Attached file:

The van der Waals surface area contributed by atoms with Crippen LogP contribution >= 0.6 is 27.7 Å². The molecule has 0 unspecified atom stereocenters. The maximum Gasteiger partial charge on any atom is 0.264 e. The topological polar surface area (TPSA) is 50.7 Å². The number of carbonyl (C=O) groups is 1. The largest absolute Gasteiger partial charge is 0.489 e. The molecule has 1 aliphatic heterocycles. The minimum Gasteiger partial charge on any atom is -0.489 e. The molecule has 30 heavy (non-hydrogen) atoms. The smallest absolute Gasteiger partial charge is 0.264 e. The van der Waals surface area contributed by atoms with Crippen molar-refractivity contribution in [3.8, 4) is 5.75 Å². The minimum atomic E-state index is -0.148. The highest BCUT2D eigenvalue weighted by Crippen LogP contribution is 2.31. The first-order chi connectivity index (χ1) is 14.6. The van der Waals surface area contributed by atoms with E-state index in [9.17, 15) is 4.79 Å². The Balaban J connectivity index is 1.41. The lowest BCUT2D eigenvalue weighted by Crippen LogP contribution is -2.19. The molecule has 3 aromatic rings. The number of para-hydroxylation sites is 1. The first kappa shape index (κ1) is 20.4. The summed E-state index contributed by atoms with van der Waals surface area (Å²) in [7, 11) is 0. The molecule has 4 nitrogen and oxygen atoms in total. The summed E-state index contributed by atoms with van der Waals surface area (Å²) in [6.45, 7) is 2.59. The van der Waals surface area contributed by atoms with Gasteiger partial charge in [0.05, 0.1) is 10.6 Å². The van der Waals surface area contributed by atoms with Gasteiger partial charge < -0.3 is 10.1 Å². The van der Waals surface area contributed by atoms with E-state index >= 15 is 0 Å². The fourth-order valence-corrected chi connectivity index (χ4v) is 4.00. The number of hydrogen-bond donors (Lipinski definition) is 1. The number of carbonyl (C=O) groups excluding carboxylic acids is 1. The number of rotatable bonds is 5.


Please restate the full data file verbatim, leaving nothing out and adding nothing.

The van der Waals surface area contributed by atoms with Crippen LogP contribution >= 0.6 is 27.7 Å². The molecule has 0 unspecified atom stereocenters. The maximum Gasteiger partial charge on any atom is 0.264 e. The topological polar surface area (TPSA) is 50.7 Å². The number of carbonyl (C=O) groups is 1. The largest absolute Gasteiger partial charge is 0.489 e. The molecule has 1 aliphatic heterocycles. The minimum Gasteiger partial charge on any atom is -0.489 e. The molecule has 30 heavy (non-hydrogen) atoms. The smallest absolute Gasteiger partial charge is 0.264 e. The van der Waals surface area contributed by atoms with Crippen molar-refractivity contribution in [3.8, 4) is 5.75 Å². The minimum atomic E-state index is -0.148. The highest BCUT2D eigenvalue weighted by Crippen LogP contribution is 2.31. The first-order chi connectivity index (χ1) is 14.6. The van der Waals surface area contributed by atoms with E-state index in [9.17, 15) is 4.79 Å². The Balaban J connectivity index is 1.41. The lowest BCUT2D eigenvalue weighted by Crippen LogP contribution is -2.19. The molecule has 3 aromatic rings. The number of para-hydroxylation sites is 1. The first kappa shape index (κ1) is 20.4. The summed E-state index contributed by atoms with van der Waals surface area (Å²) in [7, 11) is 0. The molecule has 4 nitrogen and oxygen atoms in total. The summed E-state index contributed by atoms with van der Waals surface area (Å²) in [6.45, 7) is 2.59. The van der Waals surface area contributed by atoms with Gasteiger partial charge in [0.05, 0.1) is 10.6 Å². The van der Waals surface area contributed by atoms with Gasteiger partial charge < -0.3 is 10.1 Å². The van der Waals surface area contributed by atoms with E-state index >= 15 is 0 Å². The fourth-order valence-corrected chi connectivity index (χ4v) is 4.00. The number of hydrogen-bond donors (Lipinski definition) is 1. The number of carbonyl (C=O) groups excluding carboxylic acids is 1. The number of rotatable bonds is 5.